The Wirraway factory is located in Mildura, on the Victorian/New South Wales border. It’s a pleasant town, to say the least and, as I passed through on my way to Broken Hill, I asked Wirraway proprietor Rob Tonkin if he happened to have anything available for review. As it turned out, he had the 260SL model with single beds, rather than the more common island bed, and it’s interesting the difference it makes.
LAYOUT & DESIGN
With Wirraway’s usual island bed layout, the bedhead is situated in the slide-out against the offside wall and the bed, subsequently, takes up a fair chunk of the rear. It’s surprising what a difference the single beds make. The motorhome can certainly be used with the slide-out closed up but, when it’s opened up, the result is enough room for a small dance floor – well, a dance floor for two, anyway.
Tasmanian myrtle timber or laminate is used for all the interior cabinetry work and the end result is very pleasing. Large roof hatches, generous window space and a glossy white ceiling all contribute to a light, bright interior.
Up front, the seating arrangement means you can sit back in comfort on the swivelling cab seats and watch the world go by through the cab windows or relax on the sideways facing lounge. The flatscreen TV is mounted midway along the nearside wall so it can be easily seen from either the seats or the beds in the rear. Two tables are supplied – one conventionally square for normal eating and the other, an hourglass shape, for nibblies and drinks. Both tables can be stored behind the lounge seat. Above the front seats, the cab is fully opened up and there are small cabinets on either side plus a clock centre-stage.
BEDROOM & STORAGE
In the rear of the motorhome, each bed has a window, reading light, overhead lockers and, in the case of the offside bed, one drawer, while the opposite bed has three. Both beds also get a narrow shelf and a powerpoint above the pillow. Because of the slide-out, the overhead lockers above the offside bed are set lower than the non slide-out side. With the slide-out open, there is plenty of space between the beds but, as I noted earlier, it’s also possible to get between the beds with the slide-out closed up.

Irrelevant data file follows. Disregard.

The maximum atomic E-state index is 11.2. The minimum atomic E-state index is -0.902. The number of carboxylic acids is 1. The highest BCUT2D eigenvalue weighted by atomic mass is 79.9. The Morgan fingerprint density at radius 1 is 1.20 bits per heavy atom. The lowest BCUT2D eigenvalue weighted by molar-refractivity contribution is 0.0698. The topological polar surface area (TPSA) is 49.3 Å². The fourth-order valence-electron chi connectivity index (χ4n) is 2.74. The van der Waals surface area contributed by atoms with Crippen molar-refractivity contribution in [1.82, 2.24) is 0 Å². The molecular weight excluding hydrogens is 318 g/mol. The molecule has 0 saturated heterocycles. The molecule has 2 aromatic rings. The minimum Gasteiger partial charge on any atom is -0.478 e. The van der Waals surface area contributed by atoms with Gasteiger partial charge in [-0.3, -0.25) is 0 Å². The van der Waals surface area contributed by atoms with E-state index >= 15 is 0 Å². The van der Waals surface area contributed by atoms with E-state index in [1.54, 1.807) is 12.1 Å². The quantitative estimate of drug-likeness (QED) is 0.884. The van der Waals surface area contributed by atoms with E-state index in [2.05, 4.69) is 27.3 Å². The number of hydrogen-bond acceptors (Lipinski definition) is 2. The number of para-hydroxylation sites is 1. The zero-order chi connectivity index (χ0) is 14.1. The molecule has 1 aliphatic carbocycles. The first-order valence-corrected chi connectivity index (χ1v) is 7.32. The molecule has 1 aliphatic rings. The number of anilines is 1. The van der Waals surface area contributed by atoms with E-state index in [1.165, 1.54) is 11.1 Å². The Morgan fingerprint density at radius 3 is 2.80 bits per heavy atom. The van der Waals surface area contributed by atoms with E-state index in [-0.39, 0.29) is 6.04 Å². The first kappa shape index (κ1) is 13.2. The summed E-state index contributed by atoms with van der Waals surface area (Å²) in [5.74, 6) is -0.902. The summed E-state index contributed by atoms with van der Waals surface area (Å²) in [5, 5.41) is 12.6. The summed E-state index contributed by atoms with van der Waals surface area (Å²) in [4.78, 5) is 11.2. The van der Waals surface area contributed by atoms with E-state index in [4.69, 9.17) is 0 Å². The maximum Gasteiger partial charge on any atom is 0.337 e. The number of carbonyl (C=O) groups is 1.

With this layout, the kitchen is split across the motorhome with the bench along the nearside wall and the fridge nestling between a full-height slide-out pantry and a full-height wardrobe. Fitted into the kitchen bench are the standard features such as a stainless steel sink with drainer and a four-burner cooktop with grill and oven below.
Not so standard are the seven drawers and under-bench slide-out pantry. The latter has an angled front which not only takes away the square look but also adds to the food storage space. Above the kitchen bench, there is just one overhead locker; the rest of the space is taken by the microwave and a locker which houses the satellite TV controls and a small shelf.
Across the rear, the bathroom comes with the full complement – nearside circular shower, offside cassette toilet and mid-area vanity cabinet. The window in the rear wall supplies light and ventilation and there is a neatly disguised ceiling vent above the shower cubicle.
In many RVs, the electrics, including switches and fuses, are often in odd places – usually a location which suits the manufacturer rather than the user. In the Wirraway, most of the essentials are either located above the doorway, down the panel beside the doorway, or in a cabinet below that. In short, they’re very convenient for the end user.
All the Wirraway lighting is energy efficient LEDs. Keeping the two 120Ah batteries charged up are a 25A smart charger, the vehicle alternator and, in this case, optional solar panels. Controlling all those items, in addition to security lighting, event timing and automatic filling of the drinking water tank, are an EC200 control panel (above the doorway) and the accompanying EC325 power supply. In essence, it’s a case of set and forget!
THE BOTTOM LINE
The Wirraway 260SL’s layout demonstrates that a single bed setup can offer considerable flexibility in a motorhome. There’s no doubt the slide-out also creates a huge amount of internal space but the single bed design works equally well with the slide-out closed up, or even with no slide-out at all. Sure, there would be less internal space but there would otherwise be no compromises.
HITS & MISSES
- Flexibility of single bed layout
- Nicely setup electrics
- Flat floor layout
- Remote-controlled external bin design
- External table above bin and slide-out barbecue
I would have liked...
- Larger kitchen but not much else really
The full test appears in Caravan World #540 August 2015.